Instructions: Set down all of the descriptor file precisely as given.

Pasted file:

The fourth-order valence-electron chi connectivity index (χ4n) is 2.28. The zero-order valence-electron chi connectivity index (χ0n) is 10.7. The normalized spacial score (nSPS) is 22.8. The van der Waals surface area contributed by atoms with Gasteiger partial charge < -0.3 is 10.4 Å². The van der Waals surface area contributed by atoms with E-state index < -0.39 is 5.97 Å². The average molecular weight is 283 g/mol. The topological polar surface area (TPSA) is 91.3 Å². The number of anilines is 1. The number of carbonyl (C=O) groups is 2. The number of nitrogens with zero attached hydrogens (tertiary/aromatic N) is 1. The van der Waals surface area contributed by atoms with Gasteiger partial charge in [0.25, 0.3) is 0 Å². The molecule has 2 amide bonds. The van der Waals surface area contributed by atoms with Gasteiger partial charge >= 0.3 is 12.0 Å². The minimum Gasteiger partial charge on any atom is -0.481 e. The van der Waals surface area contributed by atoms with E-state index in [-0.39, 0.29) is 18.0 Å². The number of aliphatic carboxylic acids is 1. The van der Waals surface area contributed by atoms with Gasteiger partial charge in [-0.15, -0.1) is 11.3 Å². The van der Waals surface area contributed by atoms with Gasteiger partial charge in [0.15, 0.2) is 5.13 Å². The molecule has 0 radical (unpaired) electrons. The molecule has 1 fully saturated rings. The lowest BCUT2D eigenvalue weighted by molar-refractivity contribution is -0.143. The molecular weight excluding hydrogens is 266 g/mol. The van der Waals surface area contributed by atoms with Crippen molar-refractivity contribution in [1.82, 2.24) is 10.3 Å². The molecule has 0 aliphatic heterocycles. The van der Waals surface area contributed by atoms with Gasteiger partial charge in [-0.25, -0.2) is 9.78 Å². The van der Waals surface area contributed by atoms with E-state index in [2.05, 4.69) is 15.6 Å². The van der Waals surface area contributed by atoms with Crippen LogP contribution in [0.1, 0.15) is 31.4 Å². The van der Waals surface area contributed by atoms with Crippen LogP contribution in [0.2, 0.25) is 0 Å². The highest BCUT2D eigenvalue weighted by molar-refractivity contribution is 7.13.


The fourth-order valence-electron chi connectivity index (χ4n) is 2.28. The zero-order valence-electron chi connectivity index (χ0n) is 10.7. The normalized spacial score (nSPS) is 22.8. The van der Waals surface area contributed by atoms with Gasteiger partial charge < -0.3 is 10.4 Å². The van der Waals surface area contributed by atoms with E-state index < -0.39 is 5.97 Å². The average molecular weight is 283 g/mol. The topological polar surface area (TPSA) is 91.3 Å². The number of anilines is 1. The number of carbonyl (C=O) groups is 2. The number of nitrogens with zero attached hydrogens (tertiary/aromatic N) is 1. The van der Waals surface area contributed by atoms with Gasteiger partial charge in [0.25, 0.3) is 0 Å². The molecule has 2 amide bonds. The van der Waals surface area contributed by atoms with Gasteiger partial charge >= 0.3 is 12.0 Å². The minimum Gasteiger partial charge on any atom is -0.481 e. The van der Waals surface area contributed by atoms with E-state index in [-0.39, 0.29) is 18.0 Å². The number of aliphatic carboxylic acids is 1. The van der Waals surface area contributed by atoms with Gasteiger partial charge in [-0.15, -0.1) is 11.3 Å². The van der Waals surface area contributed by atoms with Gasteiger partial charge in [0.15, 0.2) is 5.13 Å². The molecule has 0 radical (unpaired) electrons. The molecule has 1 fully saturated rings. The lowest BCUT2D eigenvalue weighted by molar-refractivity contribution is -0.143. The molecular weight excluding hydrogens is 266 g/mol. The van der Waals surface area contributed by atoms with Crippen molar-refractivity contribution in [1.82, 2.24) is 10.3 Å². The molecule has 0 aliphatic heterocycles. The van der Waals surface area contributed by atoms with Gasteiger partial charge in [-0.25, -0.2) is 9.78 Å². The van der Waals surface area contributed by atoms with E-state index in [2.05, 4.69) is 15.6 Å². The van der Waals surface area contributed by atoms with Crippen LogP contribution in [0.1, 0.15) is 31.4 Å². The van der Waals surface area contributed by atoms with Crippen LogP contribution in [0.2, 0.25) is 0 Å². The highest BCUT2D eigenvalue weighted by molar-refractivity contribution is 7.13.